North Korea’s persistence in developing a military nuclear capability in complete defiance of the international community exposes the sheer weakness of the latter. It is a nation that defies even its main patron, China, and provokes its neighbors with nuclear tests and missile launching adventures. But the weakness of the international community lies not only in its inability to assert its authority or to resolve this major international crisis, but also in its failure to reach a consensus and produce a coherent policy toward a major source of danger.
The inability of the US, China and Russia to put aside their differences, as profound as they are, and to join (diplomatic) forces in averting escalation and potential war in the region, is staggering. North Korea is exploiting these cracks in international collective security mechanisms to pursue its own plans.

North Korea’s aggression cannot go unchecked, but military and economic saber-rattling on their own will not work. The solution is quiet, traditional, behind-the-scenes diplomacy.

Yossi Mekelberg

It does not help when there is an inexperienced US administration that is thin-skinned and easily provoked. Dealing with an international crisis, such as the current North Korean one, can be likened to walking through a minefield. Trump and his crew seem determined to step on each and every mine. Trump continues to threaten military action, his ambassador to the UN, Nikki Haley, has suggested that North Korea is “begging for war,” and US Defense Secretary James Mattis has warned of a “massive military response” if the US or its allies were to feel threatened by the regime in Pyongyang. Is there a feasible military option? Most US generals suggest that the answer to this question is no. Even the threat of unilateral sanctions that would prevent “all trade with any country doing business with North Korea,” as Trump has suggested, is not feasible and would not necessarily do the trick. For one thing, China happens to be the largest trading partner of the US; for another, an executive order by the president would not suffice to bring about such a move, as it would require an Act of Congress.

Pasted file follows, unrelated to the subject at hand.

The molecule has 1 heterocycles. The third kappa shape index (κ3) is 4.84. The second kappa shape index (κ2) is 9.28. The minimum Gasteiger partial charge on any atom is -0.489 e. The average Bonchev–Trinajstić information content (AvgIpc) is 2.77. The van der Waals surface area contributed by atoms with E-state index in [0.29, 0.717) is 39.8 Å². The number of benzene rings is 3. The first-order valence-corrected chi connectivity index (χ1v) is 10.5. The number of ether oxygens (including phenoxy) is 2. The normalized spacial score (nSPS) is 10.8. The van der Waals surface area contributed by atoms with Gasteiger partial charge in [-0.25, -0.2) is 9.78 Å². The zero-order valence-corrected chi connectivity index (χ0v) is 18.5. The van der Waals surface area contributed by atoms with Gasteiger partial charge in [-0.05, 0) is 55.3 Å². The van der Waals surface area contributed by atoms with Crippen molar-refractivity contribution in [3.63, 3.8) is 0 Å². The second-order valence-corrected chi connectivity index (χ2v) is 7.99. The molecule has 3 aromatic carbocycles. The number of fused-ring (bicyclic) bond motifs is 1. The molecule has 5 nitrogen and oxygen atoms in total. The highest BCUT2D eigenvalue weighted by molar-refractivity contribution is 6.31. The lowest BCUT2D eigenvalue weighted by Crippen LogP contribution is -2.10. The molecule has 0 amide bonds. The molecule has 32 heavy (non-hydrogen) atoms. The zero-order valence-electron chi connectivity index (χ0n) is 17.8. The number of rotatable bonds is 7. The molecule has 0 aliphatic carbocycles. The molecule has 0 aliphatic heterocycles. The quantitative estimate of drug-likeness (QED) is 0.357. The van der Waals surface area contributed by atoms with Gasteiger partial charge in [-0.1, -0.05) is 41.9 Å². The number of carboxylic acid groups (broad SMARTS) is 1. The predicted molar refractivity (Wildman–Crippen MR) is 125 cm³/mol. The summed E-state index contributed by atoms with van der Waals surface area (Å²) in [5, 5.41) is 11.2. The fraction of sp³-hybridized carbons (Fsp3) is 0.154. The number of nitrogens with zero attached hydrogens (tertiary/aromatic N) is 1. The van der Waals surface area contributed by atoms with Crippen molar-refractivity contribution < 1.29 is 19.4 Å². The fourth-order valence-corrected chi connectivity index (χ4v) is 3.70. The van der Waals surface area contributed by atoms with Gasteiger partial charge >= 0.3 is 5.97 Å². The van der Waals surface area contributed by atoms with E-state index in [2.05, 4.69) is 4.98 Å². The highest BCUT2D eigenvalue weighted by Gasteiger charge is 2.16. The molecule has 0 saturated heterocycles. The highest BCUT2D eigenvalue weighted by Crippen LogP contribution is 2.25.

North Korea’s constant aggravation and aggression in the region cannot go unchecked. It spells a real danger for the region and also sends the wrong signals to other countries with similar nuclear ambitions. However, the way forward cannot be via military deterrence or sanctions only. These components should be accompanied by inclusive diplomatic efforts, especially with China, that would take into account everyone’s vital interests, including North Korea’s. It would be a mistake to confuse the revulsion we feel toward the way Kim Jong Un and his henchmen treat their people, with the need to bring this dangerous saga to a peaceful end. Behind-closed-doors diplomacy that accepts the complexity of the situation is more likely to yield positive results than belligerent language.

• Yossi Mekelberg is professor of international relations at Regent’s University London, where he is head of the International Relations and Social Sciences Program. He is also an associate fellow of the MENA Program at Chatham House. He is a regular contributor to the international written and electronic media.